by Ken Raymond Published: December 23, 2012
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All those parameters (and a few more) suggest that Jesus was born sometime between March and May of 6 B.C., Harris-Wyrick said.

As it turns out, something was happening in the skies around then. It didn't involve stars, though; it was all about the planets.

Who were the wise men?

The wise men likely were Zoroastrian priests and astrologers from Persia, who watched the skies carefully for omens and portents.

Much of the time, the “Star of Wonder” presentation notes, they focused on five “wandering stars.” These stars weren't fixed in space the way countless others were. They moved around, sometimes in surprising ways.

They were, of course, five of the planets in our solar system. And some of them would've given the Zoroastrians quite a show in the months leading up to Christ's birth.

Like Earth, the other planets orbit the sun. From time to time, one planet seems to catch up with another; although they're separated by a vast gulf of space, it looks as if they're very close together, almost in danger of smashing into each other. This is called a conjunction.

During the relevant time period, Jupiter and Saturn entered into an interesting conjunction. Jupiter, which the Zoroastrians considered the chief god in space, appeared to chase Saturn across the sky — drawing near, overtaking Saturn … and then going backward.

“Because Earth is also a planet moving around the sun, as Jupiter is moving and Earth is moving faster, it can catch up and make it look like Jupiter is going backward,” Harris-Wyrick said. “It's called retrograde motion. … It's not real. It's an illusion. Jupiter passed Saturn right at a point where Earth was about to pass both in space.”

From the ground, watchers would have seen Jupiter pass Saturn (which was regarded as the protector god of the Hebrews) going one direction, then reverse to pass Saturn going a different direction, then revert to its original direction and pass Saturn a third time.

“A few months later, the baby was born in Palestine, in Bethlehem,” Harris-Wyrick said. “Here's the chief of the Gods (Jupiter) visiting the protector God (Saturn) three times. The Zoroastrians knew this was the house of the Hebrews. If you believe everything in the sky is telling you something, how are you going to interpret that? A very powerful king was being born on Earth.”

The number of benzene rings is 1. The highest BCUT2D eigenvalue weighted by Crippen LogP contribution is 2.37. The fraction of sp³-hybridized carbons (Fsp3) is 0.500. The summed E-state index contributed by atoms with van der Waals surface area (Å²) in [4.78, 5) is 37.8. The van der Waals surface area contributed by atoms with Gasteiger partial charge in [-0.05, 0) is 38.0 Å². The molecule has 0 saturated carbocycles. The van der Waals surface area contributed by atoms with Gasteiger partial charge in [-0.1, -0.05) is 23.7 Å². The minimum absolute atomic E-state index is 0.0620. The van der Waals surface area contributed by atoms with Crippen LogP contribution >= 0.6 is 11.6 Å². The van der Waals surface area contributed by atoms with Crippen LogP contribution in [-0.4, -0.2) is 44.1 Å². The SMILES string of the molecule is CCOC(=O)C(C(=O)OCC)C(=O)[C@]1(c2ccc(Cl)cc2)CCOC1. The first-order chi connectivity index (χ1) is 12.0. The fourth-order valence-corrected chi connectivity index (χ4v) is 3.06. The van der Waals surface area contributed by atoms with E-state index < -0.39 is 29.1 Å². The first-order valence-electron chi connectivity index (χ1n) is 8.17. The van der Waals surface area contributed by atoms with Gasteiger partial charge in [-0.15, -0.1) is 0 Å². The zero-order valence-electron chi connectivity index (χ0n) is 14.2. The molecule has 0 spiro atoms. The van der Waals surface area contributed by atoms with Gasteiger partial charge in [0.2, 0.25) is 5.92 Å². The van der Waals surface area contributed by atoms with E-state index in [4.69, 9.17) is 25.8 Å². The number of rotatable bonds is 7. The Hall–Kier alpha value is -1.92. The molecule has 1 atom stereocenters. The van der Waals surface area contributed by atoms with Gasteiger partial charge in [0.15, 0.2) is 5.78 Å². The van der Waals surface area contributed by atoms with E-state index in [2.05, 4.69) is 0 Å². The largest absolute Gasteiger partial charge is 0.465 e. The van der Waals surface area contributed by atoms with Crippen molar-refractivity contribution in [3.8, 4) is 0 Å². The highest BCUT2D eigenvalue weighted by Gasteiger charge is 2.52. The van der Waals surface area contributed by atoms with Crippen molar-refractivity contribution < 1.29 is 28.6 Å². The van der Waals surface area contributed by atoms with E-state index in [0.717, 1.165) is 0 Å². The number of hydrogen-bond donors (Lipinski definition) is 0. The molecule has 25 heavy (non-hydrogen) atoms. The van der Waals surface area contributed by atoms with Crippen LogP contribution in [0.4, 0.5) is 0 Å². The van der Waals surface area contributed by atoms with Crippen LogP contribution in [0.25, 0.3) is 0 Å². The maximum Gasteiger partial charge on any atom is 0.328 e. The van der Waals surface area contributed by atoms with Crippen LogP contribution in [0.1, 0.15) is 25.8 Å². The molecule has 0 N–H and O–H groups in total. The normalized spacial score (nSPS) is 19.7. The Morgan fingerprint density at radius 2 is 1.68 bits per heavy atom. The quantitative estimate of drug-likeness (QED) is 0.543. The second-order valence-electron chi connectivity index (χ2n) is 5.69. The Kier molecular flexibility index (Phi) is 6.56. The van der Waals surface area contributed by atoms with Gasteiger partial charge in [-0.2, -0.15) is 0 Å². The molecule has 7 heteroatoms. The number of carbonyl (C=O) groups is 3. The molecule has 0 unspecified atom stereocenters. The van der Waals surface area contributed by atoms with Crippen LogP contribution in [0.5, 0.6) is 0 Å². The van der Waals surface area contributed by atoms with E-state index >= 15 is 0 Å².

So there's your explanation: The Christmas star was a conjunction of two planets. Three, really, since the Earth's position relative to the other two made Jupiter appear to move forward and back.

Other theories

But it's not the only explanation.

In her 2012 book, “Unraveling the Christmas Star Mystery,” Irene Baron argues that astronomers like Harris-Wyrick are only half-right.

Baron, a former high school and college science teacher, used NASA astronomy programs to see what would've been visible in the skies over a 15-year period ranging from 7 B.C. to 7 A.D. (Technically that's a 14-year period, since there is no year Zero, but Baron included a zero in her calculations.)

“In researching ancient astronomers,” Baron said in a phone interview from her home in Ohio, “I learned they did not make their observations at night but at dawn and in the pre-dawn hours. Most modern astronomers were looking at the night sky. … I set my search for 6 a.m. Bethlehem time. I looked and looked and looked. I finally did find the Christmas star.”

Which was Saturn.

Ancient astronomers would have watched as Saturn wound through a series of alignments and eclipses, she said. Then they would have watched the wandering star climb higher in the sky throughout November of 4 A.D. By early December, Baron said, the planet would have seemed to be over Bethlehem at daybreak.

“The astronomers, with their mathematics and planning, knew all these celestial events would happen and knew when and where they would all end,” she wrote. “By going to the location below the Saturn god, they would find the birth place of the new Earthborn God, just outside of Bethlehem. Jesus Christ must have therefore been born in early December” of 4 A.D.

Baron's theory isn't the only alternative, either. Some suggest the star was a long-term comet modern man doesn't know about. Others say it was the conjunction of a planet and a bright star, a one-of-a-kind celestial event or even an alien spaceship.

Many believe it was a miracle.

“The Jupiter and Saturn conjunction may be the answer,” Harris-Wyrick said. “But in the end, we're just speculating. We could be off a little bit in all these things. Ultimately, it could be nothing scientific at all. …

“What matters is what it signifies.”



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